Kid’s activity businesses are big business in Houston, Texas. Things like bouncy rooms, gymnastics centers, laser tag, go-karts, karate, and trampoline parks all cater to making your child’s birthday party big and memorable. Whether your child is joining one as an ongoing activity or attending a one-time birthday party, all these places seem to have one thing in common. They require the parent and/or child to sign some sort of waiver/release of liability if the child gets injured. But, are the documents you sign really valid?
Can a Child Enter Into A Release?
A Release is a type of contract to give up a right to sue. As a general rule of long-standing law, a child under the age of 18 cannot legally enter into a contract. Thus, any contract entered into a minor, including a release, is voidable.
Can a Parent Waive a Child’s Rights in Texas?
No. In the 1990s, the Texas Supreme Court looked at the issue of whether or not the parent could enter into such a contract on the child’s behalf. They held that a release of liability pre-injury, signed by a parent of the injured child was void. The logic behind this decision was that it was a matter of Texas public policy to protect children–even from their own parent’s actions. Thus, any contract attempting to give up the child’s right to bring a claim against someone for their future, yet unseen, negligence is void.
Despite the above, releases are still required by all of these facilities. Why? The answer is in the language–they are not just releases, they are indemnity agreements.
What is the Difference Between a Release and an Indemnity Agreement?
A release and an indemnity agreement differ slightly in language, but drastically in legal meaning. A release is an agreement to give up a person’s future rights now. An indemnity agreement, however, is an agreement by the signor (parent) agreeing to hold the indemnitee harmless or free of responsibility from future claims. The latter is in effect an insurance agreement that does not relinquish the future right but promises to assume the debt it creates.
The Houston Court of Appeals has held that a parent cannot release a minor’s claims for injury caused by another’s negligence in advance by signing a pre-injury release of liability. (See Munoz v II Jazz, Inc., Tex.App.-Houston [14th Dist.] 1993, no writ) However, no Texas court has issued an opinion addressing the validity of Indemnification Agreements. Since these agreements are between an adult and a company, for one to effectively insure the other, one could see how a Texas Supreme Court might hold these enforceable.
On the flip side, one can also argue that indemnity agreements should not be enforced because they create an inherent conflict of interest between the parent and child and have a chilling effect on parents pursuing the child’s rights. Public policy is to protect children and allowing the parents to be deterred from enforcing their kid’s rights does not fulfill this purpose. Indeed, some other state supreme courts such as Colorado and Utah have voided these agreements on these grounds. What this means from a legal practice standpoint is that a personal injury attorney handling such a case has to anticipate the issue will be appealed potentially all the way to the Texas Supreme Court.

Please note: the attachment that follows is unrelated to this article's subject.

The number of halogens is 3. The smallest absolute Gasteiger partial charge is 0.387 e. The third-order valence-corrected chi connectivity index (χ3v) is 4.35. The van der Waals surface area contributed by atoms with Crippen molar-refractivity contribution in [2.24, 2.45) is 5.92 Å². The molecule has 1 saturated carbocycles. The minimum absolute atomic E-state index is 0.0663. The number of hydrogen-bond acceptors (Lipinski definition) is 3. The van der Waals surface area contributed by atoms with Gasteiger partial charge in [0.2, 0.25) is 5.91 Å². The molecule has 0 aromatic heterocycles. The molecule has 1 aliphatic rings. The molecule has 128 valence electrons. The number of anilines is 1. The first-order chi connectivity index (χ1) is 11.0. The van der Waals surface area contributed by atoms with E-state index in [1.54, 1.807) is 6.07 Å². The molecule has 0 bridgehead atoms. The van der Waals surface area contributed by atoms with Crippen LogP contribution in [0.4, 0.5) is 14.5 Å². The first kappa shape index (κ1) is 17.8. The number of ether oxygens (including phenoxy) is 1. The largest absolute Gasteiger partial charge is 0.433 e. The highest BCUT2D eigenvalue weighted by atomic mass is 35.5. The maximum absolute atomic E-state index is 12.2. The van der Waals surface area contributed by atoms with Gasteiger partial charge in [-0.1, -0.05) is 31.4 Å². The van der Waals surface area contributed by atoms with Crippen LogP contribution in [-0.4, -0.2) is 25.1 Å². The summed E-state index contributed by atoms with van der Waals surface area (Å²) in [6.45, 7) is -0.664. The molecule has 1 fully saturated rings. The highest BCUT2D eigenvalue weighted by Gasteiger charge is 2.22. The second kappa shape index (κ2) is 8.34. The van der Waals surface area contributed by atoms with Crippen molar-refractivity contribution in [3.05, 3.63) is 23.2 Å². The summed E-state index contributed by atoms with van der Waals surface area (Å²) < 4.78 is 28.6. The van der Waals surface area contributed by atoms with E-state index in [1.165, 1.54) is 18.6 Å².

What is the Effect of a Release and Indemnity Agreement Signed by Only One Parent in Texas?
Until the Texas Supreme Court rules on this, when only one parent signs the agreement, it is void as to the child but may not be void as to the signing parent. This means that the other parent can sue for the minor but the company can sue the signing parent for reimbursement of any amounts paid out.
For example, Assume Junior is invited to a birthday party at a Houston laser tag facility. Mom, without consulting a lawyer, signs a release and indemnity agreement so Junior can play laser tag. Junior then gets injured. The agreement is void as to the child but potentially enforceable as to the mom. Dad did not sign. So Dad files a lawsuit on behalf of Junior. The release is void as to Junior but and no legal effect on Dad because he never agreed to it.
Dad can sue as a representative of Junior and take a judgment on Junior’s behalf. However, because Mom signed an indemnity agreement, the laser tag company can now sue Mom to recover all damages they incurred (the judgment, legal fees, expenses, etc) as a result of the lawsuit filed by Dad for Junior. They will probably bring her into Junior’s lawsuit on a third-party action. Thus, even though it is void against public policy for the child’s rights to be released in advance, the practical effect of the law is to make it so that the child’s parent loses more than the child gains. Of course, since the parents are the legal representatives of the child, they aren’t likely to bring the claim for the child since it will damage them more than it benefits the child. (Unless they are divorced at the time, then anything goes.)
The Prevalence of Releases Today
There are many activities today where businesses try to limit their liability through releases. Bouncy rooms, trampoline parks, fitness programs, racket clubs, sports parks, escape rooms, rock wall climbing, electric bikes/scooters, and paintball are all examples of this. Another example of where releases that affect minors may be found but do not seem so obvious is apartment leases for the use of exercise equipment or facilities. This is why it is very important to read and understand what you are signing away when you sign anything. If you have other questions about signing a pre-injury release and indemnity agreement, talk to a personal injury lawyer in Houston, Tx to learn your rights before you sign.